Political Figures Are Musical Comedy
Lin-Manuel Miranda (In the Heights) has a new show coming to The Public, and apparently it’s mind blowing. I, for one, can’t wait to see this one. A two-and-a-half-hour rapped-through musical theatre piece called Hamilton, previously known as Hamilton Mixtape, in which Lin-Manuel stars as the title character.
Lin-Manuel has entered a long list of writers who have tackled political figures in musical comedy.
In 1926, Richard Rodgers and Lorenz Hart wrote their first show together, Dearest Enemy, following the tru-ish story of Mary Lindley Murray, who, under orders by George Washington, provided food and drink to British soldiers in her home in Manhattan in 1776, in order to give the American soldiers a chance to reassemble in Washington Heights. Though I know little of this piece, I LOVE what I’ve heard in recordings (most recently on a studio cast album in 2013). It’s an early example of this kind of work in American musical theatre.
Sherman Edwards and Peter Stone, about 40 years later, wrote 1776 in 1969, a ridiculously funny comedy about the signing of the Declaration of Independence. There is some amazing character writing, exploring each of the signers, their motivations and arguments, as the calendar counts down to the date we all know is coming. The film version is also pretty great.
Here’s Cher singing “Mama Look Sharp,” a surprisingly breathtaking number from the show.
There’s also Bloody Bloody Andrew Jackson, a 2010 musical that started at the Public Theatre and moved to Broadway. This piece of theatre was all inclusively hilarious, shocking, maddening, offensive, beautiful, sad, grotesque, violent, romantic, and electrifying. Michael Friedman and Alex Timbers wrote the show (Timbers directing the NYC production) about the presidency of Andrew Jackson, portrayed as a glorified womanizing college party guy, which not a far stretch from historical fact. The theatricality is stunning, and it’ll make you cringe.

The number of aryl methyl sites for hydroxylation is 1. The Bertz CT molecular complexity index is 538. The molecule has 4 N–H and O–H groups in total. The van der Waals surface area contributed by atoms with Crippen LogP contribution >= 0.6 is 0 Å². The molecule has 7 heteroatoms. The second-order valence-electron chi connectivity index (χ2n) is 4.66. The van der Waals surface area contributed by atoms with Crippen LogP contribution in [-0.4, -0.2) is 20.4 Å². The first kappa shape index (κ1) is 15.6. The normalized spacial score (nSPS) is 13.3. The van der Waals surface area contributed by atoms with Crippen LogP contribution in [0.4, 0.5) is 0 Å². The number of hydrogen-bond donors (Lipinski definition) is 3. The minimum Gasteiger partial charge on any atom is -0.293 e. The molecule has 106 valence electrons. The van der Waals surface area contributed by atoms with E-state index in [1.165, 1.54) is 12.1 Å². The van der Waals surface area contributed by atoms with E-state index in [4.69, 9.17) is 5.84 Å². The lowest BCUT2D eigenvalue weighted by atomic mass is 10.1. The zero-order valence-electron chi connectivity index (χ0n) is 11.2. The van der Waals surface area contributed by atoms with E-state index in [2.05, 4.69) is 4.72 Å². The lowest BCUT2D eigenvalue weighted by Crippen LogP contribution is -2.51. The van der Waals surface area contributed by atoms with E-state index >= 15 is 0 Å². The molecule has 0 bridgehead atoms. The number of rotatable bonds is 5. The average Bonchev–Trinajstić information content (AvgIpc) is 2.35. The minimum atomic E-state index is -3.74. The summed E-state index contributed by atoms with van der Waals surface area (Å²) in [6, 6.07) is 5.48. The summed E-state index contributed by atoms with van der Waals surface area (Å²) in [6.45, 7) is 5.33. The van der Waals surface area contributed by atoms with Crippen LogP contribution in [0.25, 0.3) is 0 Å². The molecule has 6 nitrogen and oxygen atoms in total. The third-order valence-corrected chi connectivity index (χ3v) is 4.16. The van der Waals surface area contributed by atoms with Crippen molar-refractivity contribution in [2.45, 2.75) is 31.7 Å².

I’m not going to go on a tirade about this next one, because in previous posts I’ve been explicitly clear about it’s superiority in recent musical theatre history, but Assassins definitely belongs on this list. You really can’t get better political commentary from two of the best musical theatre writers of all time.
Then there’s Michael John LaChiusa’s First Lady Suite. This is a gorgeous early LaChiusa piece about exactly what the title suggests. In four parts, it covers first ladies Eleanor Roosevelt, Mamie Eisenhower, Bess Truman (and her daughter, Margaret), Lady Bird Johnson, and Jackie Kennedy in scenes from Air Force 1, to the dreams of unconscious White House staff, to the presidential Suite. He’s recently written a companion piece, a sequel, called First Daughter Suite, commissioned by Oregon Shakespeare Festival. I haven’t seen the latter, but it promises to be another amazing look at the women of the White House.
Political figures are amazing characters in and of themselves. Writers love to write about them. Shakespeare has a whole catalogue of dramas involving notorious politicians in history. The lies, corruption, misogyny, ignorance, power, brilliance, successes and failures never cease to amaze audiences and artists alike. They are Grade-A subject matter for musical theatre, and comedy.
Lin-Manuel is in great company. I eagerly await this next great political work.
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